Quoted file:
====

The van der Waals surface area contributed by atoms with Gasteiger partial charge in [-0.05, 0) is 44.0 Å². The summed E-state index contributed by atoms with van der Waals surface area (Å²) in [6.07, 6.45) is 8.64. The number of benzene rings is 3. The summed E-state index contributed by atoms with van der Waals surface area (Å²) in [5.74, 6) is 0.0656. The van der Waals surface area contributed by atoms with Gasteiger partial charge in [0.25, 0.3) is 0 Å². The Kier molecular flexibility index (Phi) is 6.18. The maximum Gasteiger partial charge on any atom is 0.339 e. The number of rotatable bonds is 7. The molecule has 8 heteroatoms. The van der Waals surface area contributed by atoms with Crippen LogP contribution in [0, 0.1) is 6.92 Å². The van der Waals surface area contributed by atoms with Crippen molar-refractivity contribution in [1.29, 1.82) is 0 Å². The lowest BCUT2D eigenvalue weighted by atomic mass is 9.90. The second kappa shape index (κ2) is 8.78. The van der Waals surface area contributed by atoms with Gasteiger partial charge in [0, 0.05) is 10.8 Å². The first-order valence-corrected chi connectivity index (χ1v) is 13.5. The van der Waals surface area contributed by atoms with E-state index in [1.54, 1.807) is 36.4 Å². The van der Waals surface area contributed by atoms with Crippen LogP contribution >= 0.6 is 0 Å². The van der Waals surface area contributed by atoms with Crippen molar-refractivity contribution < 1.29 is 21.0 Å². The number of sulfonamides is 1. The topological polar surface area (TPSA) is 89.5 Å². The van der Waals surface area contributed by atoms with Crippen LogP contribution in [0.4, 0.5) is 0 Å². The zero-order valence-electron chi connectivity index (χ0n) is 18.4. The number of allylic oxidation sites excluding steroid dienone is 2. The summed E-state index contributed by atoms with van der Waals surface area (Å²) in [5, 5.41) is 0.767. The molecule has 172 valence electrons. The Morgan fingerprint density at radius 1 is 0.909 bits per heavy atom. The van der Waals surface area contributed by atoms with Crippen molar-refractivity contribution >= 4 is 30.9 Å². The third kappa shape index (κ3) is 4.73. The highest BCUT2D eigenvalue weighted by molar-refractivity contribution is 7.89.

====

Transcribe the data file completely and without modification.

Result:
The van der Waals surface area contributed by atoms with Gasteiger partial charge in [-0.05, 0) is 44.0 Å². The summed E-state index contributed by atoms with van der Waals surface area (Å²) in [6.07, 6.45) is 8.64. The number of benzene rings is 3. The summed E-state index contributed by atoms with van der Waals surface area (Å²) in [5.74, 6) is 0.0656. The van der Waals surface area contributed by atoms with Gasteiger partial charge in [0.25, 0.3) is 0 Å². The Kier molecular flexibility index (Phi) is 6.18. The maximum Gasteiger partial charge on any atom is 0.339 e. The number of rotatable bonds is 7. The molecule has 8 heteroatoms. The van der Waals surface area contributed by atoms with Crippen LogP contribution in [0, 0.1) is 6.92 Å². The van der Waals surface area contributed by atoms with Crippen molar-refractivity contribution in [1.29, 1.82) is 0 Å². The lowest BCUT2D eigenvalue weighted by atomic mass is 9.90. The second kappa shape index (κ2) is 8.78. The van der Waals surface area contributed by atoms with Gasteiger partial charge in [0, 0.05) is 10.8 Å². The first-order valence-corrected chi connectivity index (χ1v) is 13.5. The van der Waals surface area contributed by atoms with E-state index in [1.54, 1.807) is 36.4 Å². The van der Waals surface area contributed by atoms with Crippen LogP contribution >= 0.6 is 0 Å². The van der Waals surface area contributed by atoms with Crippen molar-refractivity contribution < 1.29 is 21.0 Å². The number of sulfonamides is 1. The topological polar surface area (TPSA) is 89.5 Å². The van der Waals surface area contributed by atoms with Crippen LogP contribution in [0.4, 0.5) is 0 Å². The zero-order valence-electron chi connectivity index (χ0n) is 18.4. The number of allylic oxidation sites excluding steroid dienone is 2. The summed E-state index contributed by atoms with van der Waals surface area (Å²) in [5, 5.41) is 0.767. The molecule has 172 valence electrons. The Morgan fingerprint density at radius 1 is 0.909 bits per heavy atom. The van der Waals surface area contributed by atoms with Crippen molar-refractivity contribution >= 4 is 30.9 Å². The third kappa shape index (κ3) is 4.73. The highest BCUT2D eigenvalue weighted by molar-refractivity contribution is 7.89.